Traffic collisions are common, but they’re not the only cause of vehicle damage. Natural disasters, vandalism and stubborn deer that refuse to get out of the road can cause broken windows, dented bumpers, deep scratches and more. Keep reading to find out how comprehensive insurance protects you against these threats.
What Is Comprehensive Insurance?
Liability insurance covers property damage and/or medical bills arising from an auto accident. It’s important to have, but since it only protects you in limited circumstances, you should consider adding comprehensive insurance to your auto policy. In most states, liability insurance is a requirement for drivers.
Comprehensive insurance, on the other hand, is an optional coverage that is added on for more protection. Comprehensive insurance covers damage caused by non-traffic accidents, such as earthquakes and falling trees. Pairing comprehensive coverage with liability coverage gives you way more protection, which may help limit your out-of-pocket expenses in the event your vehicle sustains significant damage.
What Does Comprehensive Insurance Cover?
Comprehensive insurance covers damage caused by inclement weather, natural disasters, explosions and vandalism. For example, if a tornado pulls a tree out of the ground and tosses it on top of your car, you’d use your comprehensive coverage to pay for the damage. Comprehensive policies also cover theft, fires, broken windows and damage that occurs when you hit a deer or other animal with your vehicle. Most commonly, however, comprehensive claims are made for windshields that get chipped or cracked from rocks in the road.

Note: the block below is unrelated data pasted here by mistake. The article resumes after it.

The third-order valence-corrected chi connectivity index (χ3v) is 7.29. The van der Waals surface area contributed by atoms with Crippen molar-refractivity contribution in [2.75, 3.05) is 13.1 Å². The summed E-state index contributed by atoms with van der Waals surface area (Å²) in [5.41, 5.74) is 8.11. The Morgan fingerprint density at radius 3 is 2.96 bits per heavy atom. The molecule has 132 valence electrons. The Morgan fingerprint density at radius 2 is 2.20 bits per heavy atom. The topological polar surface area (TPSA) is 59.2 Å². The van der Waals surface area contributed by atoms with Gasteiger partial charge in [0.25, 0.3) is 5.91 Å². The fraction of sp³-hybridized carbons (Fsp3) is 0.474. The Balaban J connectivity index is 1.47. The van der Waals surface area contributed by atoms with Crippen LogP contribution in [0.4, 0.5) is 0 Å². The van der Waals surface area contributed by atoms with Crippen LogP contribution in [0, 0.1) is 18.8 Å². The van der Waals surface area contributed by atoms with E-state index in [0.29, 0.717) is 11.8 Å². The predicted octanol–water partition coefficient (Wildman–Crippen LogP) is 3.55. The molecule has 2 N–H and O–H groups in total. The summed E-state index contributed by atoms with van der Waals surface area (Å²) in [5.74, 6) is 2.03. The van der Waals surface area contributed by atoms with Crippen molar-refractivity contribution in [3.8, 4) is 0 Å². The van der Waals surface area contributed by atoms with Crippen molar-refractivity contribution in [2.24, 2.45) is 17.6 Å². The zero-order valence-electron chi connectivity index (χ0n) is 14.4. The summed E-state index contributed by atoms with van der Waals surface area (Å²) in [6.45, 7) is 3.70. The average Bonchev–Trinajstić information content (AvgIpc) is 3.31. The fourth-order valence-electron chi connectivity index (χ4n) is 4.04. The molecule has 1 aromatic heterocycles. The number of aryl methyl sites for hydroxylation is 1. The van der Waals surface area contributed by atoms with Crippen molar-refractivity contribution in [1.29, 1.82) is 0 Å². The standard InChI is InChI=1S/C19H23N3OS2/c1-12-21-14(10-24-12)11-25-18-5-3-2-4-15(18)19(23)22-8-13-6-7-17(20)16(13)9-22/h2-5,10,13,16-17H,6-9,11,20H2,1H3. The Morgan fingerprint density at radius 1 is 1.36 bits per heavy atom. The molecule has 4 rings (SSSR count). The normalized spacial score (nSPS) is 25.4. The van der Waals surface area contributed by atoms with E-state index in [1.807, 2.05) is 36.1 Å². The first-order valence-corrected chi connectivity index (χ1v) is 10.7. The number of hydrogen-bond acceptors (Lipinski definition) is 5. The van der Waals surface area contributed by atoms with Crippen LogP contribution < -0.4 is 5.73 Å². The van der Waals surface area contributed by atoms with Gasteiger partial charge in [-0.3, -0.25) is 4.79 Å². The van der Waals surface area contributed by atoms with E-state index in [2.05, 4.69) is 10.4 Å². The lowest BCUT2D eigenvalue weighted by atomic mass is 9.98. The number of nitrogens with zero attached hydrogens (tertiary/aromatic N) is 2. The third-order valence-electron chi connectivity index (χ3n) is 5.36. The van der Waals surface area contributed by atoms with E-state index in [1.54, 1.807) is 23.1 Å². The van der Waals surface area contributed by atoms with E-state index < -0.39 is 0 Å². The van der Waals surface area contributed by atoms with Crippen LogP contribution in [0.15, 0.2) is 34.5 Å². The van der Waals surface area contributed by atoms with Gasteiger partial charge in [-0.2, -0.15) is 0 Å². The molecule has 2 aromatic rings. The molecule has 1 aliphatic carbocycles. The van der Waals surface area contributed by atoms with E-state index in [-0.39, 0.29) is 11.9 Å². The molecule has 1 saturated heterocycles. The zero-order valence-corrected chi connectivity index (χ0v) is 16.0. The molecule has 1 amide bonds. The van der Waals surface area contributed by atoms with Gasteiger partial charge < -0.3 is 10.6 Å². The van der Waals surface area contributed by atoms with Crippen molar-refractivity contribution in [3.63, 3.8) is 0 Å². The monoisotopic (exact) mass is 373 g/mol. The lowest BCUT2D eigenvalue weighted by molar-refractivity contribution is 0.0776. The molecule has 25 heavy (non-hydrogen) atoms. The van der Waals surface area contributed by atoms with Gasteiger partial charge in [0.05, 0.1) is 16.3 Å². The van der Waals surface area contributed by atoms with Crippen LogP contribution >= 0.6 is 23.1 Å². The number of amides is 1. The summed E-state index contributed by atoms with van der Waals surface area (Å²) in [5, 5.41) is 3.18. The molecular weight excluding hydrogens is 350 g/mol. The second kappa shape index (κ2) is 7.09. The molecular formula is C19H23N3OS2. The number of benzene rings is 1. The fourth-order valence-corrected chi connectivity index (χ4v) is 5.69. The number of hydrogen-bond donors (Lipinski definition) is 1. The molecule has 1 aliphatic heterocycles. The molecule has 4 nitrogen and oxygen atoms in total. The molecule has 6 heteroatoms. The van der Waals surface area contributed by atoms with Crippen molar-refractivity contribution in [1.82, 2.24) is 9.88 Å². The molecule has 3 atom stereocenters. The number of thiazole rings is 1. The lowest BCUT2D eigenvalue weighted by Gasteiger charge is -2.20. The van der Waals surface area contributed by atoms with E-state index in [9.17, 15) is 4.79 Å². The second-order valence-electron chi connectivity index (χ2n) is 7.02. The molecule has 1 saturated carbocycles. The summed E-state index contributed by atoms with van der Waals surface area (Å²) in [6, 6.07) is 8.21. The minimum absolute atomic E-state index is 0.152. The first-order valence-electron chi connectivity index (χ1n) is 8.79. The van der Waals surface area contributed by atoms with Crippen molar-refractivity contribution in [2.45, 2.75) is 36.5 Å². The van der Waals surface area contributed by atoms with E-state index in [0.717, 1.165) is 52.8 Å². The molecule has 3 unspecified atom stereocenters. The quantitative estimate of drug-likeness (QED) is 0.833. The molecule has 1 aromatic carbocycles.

As you can see, this optional coverage protects you from a wide range of events, but none of those events are traffic-related. That’s what separates comprehensive coverage from liability coverage.
What Types of Damage Are Excluded?
Despite the “comprehensive” in the name, this type of auto insurance doesn’t cover everything. Here’s a sampling of what’s typically excluded:
- Pothole Damage: Large potholes are a menace to drivers everywhere. They can cause flat tires, bad alignment and other problems with your vehicle. Unfortunately, comprehensive insurance doesn’t cover vehicle damage caused by potholes.
- Wear and Tear: Your comprehensive policy is designed to pay for damage caused by unforeseen circumstances. It’s not for getting new brakes, replacing your wheel bearings or paying for other repairs related to normal wear and tear.
- Medical Payments to Other People: If you cause an accident that injures someone, your liability insurance should cover their medical bills. Comprehensive insurance won’t pay.
- Personal Belongings: Your comprehensive policy only pairs to repair or replace your vehicle after a non-traffic accident. It won’t pay to replace your iPad, prescription sunglasses or other items inside the vehicle when the accident occurs.
- Accident-Related Injuries: Just like your comprehensive policy won’t cover medical payments to other people, it won’t cover any injuries you sustain in a non-traffic accident. You’ll have to use your health insurance or some other type of coverage.
- Collision-Related Damage: Whether you have a dented bumper or a missing headlight, comprehensive insurance won’t pay for the damage if it occurred due to a traffic collision. That’s why you have liability insurance.
Filing a Claim
If your vehicle sustains damage in some type of covered event, you need to file a claim with your insurance company. Here’s what to do to reduce the amount of time it takes to get your money and fix the damage: